• The daylight fades and brings a new awareness in this time of gradual change. When the darkness comes we must look inward to find the light and have courage. To understand what we see in the darkness may not be real but only shadows.This is the emotional part of ourselves, like the flowing water we must learn to go with the flow of life. The time of the West is when we learn that we are responsible to all things and to each other. It is the time to prepare, to finish things for the time of Winter is coming. We gather ourselves and family, working together to prepare for what is to come. As the place of emotions it is the place of family and love - of responsibility from our hearts because of the love. It is hard work and team effort. Black symbolizes change from this life.Animals from that Direction - The Beaver shows us of the team work and pre-paredness needed for the winter which is coming. The snake reminds us to shed our skin to grow and change.Picture from - http://saskatchewanderer.ca/?p=311
  • As we get older our hair turns white, as we come to our time of winter. White (and purple) also symbolize spirituality. With experience and age we gain wisdom. Now we have time to rest and contemplate the lessons. North is purity and wisdom, a great place of healing. This is the time after midnight, a dream time. The time to be grounded within yourself and deep within, like a bear in a cave.North is the place of winter. This reminds us to stop and listen. That we must have prepared for the long time of winter. Having been in action the other seasons we now rest and contemplate to understand the wisdom we have been given.Animals from that Direction - The white buffalo, moose and bear. Each is prepared and has a layer of fat to sustain them through the winter. They are also the primary source of meat during the winter time for people. They rest and take things slow, not wasting energy and have the understanding of what winter brings.http://theconference.ca/medicine-wheel http://www.spiritualnetwork.net/native/medicine_wheel.htm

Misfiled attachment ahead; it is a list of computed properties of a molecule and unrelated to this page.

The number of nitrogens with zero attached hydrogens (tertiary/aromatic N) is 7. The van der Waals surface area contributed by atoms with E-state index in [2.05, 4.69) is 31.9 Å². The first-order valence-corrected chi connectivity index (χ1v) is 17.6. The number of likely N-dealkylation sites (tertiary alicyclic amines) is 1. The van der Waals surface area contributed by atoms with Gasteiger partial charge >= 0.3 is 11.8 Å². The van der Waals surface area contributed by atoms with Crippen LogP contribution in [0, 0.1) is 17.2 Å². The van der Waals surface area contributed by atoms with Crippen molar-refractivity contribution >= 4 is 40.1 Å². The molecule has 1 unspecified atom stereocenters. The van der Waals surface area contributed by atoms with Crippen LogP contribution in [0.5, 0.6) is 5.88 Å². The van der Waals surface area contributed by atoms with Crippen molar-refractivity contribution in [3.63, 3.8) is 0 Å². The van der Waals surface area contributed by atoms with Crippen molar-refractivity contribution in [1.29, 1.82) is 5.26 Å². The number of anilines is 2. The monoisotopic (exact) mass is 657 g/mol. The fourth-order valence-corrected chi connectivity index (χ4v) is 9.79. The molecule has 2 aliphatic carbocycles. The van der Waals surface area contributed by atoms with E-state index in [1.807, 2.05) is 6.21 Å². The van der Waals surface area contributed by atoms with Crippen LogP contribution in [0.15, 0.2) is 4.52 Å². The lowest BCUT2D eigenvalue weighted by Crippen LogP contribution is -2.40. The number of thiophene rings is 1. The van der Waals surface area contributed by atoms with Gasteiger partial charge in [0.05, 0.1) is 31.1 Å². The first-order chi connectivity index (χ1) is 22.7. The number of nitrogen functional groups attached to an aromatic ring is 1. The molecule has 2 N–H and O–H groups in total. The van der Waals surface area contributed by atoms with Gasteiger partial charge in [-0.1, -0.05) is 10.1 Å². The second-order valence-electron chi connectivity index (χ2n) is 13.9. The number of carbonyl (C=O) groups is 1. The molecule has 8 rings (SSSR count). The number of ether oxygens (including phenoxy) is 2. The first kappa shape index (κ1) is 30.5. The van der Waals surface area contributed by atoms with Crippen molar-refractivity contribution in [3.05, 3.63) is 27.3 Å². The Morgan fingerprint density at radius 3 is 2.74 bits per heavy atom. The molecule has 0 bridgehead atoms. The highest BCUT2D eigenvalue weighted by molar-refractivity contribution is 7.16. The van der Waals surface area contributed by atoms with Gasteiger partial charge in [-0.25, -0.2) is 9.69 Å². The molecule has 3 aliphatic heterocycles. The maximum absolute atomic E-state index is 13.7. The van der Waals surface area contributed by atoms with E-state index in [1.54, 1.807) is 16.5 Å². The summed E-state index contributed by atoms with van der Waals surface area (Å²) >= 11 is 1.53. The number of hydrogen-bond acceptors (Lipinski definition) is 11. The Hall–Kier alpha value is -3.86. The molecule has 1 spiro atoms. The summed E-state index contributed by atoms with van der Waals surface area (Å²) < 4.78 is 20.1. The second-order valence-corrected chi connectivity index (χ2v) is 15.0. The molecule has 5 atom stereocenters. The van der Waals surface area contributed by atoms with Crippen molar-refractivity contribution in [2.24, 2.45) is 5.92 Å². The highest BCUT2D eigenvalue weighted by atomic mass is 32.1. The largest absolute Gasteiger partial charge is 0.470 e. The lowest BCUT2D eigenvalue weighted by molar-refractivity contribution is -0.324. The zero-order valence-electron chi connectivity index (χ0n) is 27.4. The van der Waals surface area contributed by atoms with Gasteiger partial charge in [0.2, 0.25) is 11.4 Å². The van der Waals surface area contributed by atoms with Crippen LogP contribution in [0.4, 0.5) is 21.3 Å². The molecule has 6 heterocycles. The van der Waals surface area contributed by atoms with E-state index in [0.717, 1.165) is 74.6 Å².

• ON THE EARTH:  Honour yourself and all life, for that is one of the mainstays of your personal journey. It is the essential INNER self of each person which is every-changed and transforming, that moves you beyond time and beyond seasons.  LIFE ABOVE THE EARTH: Father Sky the protector of the Universe, Star Nation. Planets are the keepers of the wisdom of the ages. LIFE BELOW THE EARTH: Provides balance, cohesion, connections and rootedness with Mother Earth and the four great winds that founds their origins in the lower world.http://www.shannonthunderbird.com/medicine_wheel_teachings.htm
  • The Circle lies at the centre of First Nation's spirituality; it is simple logic, actually, as everything in the Universe is round. Father Sky is a great blue bowl, the Planets and Stars are round. Mother Earth and all that live upon her are round, i.e., the plant world has four circular parts, roots, stems, leaves and fruit. Air swirls, and water bubbles in circles. The human body is circular. In other words, the circle is integral to an understanding of the sacred and equal connections of all living beings. There is no beginning and no end in the cycle of life; it is an endless, respectful continuity from the past, to the present, to the future and to the plenitude of life. Mother Earth is often referred to as a Medicine Wheel, Copper Shield or Sacred Hoop because she is circular and she also turns in a circle.http://www.shannonthunderbird.com/medicine_wheel_teachings.htm